Film and TV

For some Native viewers, ‘Killers of the Flower Moon’ is an imperfect triumph

From the moment it was announced as a major feature film, “Killers of the Flower Moon” has sparked plenty of excitement — and anxiety.

An adaptation of David Grann’s nonfiction bestseller about the murder of Osage people in 1920s Oklahoma, by white settlers plotting to acquire the rich oil deposits under Osage land, was most highly anticipated because of the elite names attached — in particular director Martin Scorsese and stars Leonardo DiCaprio and Robert De Niro.

But the project also prompted considerable concern from the Osage nation and other Native Americans. With Scorsese at the helm instead of an Indigenous director, Osage people feared that the film would be yet another example of Hollywood’s traditionally stereotypical portrayal of Native Americans.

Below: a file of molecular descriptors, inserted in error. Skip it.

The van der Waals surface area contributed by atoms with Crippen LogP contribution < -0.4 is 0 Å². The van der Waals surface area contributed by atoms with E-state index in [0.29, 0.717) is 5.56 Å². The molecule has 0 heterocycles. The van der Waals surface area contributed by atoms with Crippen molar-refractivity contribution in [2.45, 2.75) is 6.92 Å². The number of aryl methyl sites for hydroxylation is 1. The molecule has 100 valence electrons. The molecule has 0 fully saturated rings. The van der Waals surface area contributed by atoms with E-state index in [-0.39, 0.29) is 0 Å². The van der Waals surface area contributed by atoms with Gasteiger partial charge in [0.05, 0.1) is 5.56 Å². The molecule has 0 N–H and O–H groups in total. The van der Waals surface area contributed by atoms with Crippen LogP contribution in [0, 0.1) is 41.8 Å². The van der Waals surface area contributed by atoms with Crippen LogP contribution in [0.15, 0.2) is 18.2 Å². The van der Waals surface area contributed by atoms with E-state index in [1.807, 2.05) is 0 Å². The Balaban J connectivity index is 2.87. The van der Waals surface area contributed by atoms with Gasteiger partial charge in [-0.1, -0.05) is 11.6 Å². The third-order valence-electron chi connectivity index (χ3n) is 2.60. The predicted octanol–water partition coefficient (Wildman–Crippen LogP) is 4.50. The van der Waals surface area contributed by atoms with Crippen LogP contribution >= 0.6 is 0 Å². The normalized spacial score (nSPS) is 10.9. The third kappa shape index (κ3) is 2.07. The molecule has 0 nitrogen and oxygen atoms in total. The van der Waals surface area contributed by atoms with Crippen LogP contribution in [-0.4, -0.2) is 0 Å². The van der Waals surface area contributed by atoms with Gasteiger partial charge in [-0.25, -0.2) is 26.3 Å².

“I was worried we were going to get exploited again — not so much in losing resources and our land, but in the telling of the story of how we lost our resources and land,” former Osage Nation Chief Jim Gray told CNN.

[The enduring family trauma behind ‘Killers of the Flower Moon’]

The filmmakers themselves were acutely aware of the potential pitfalls, reworking the script’s early structure to center Ernest Burkhart (DiCaprio), his uncle, nefarious cattle rancher William Hale (De Niro) and the Osage woman, Mollie (Lily Gladstone), whose family they seek to bilk of their oil fortune. In production notes distributed to the press, DiCaprio said, “You would read the book and realize it works beautifully, but we ran the risk of telling yet another white-savior story about an FBI agent who comes in and saves the day. It could have fallen into that really easily. David Grann was always very forthright in saying, ‘Look, if you’re going to do a movie about this, it’s important to understand the Osage role in all of this.’” Scorsese also met with Osage people and hired a number of consultants to increase authenticity on the film.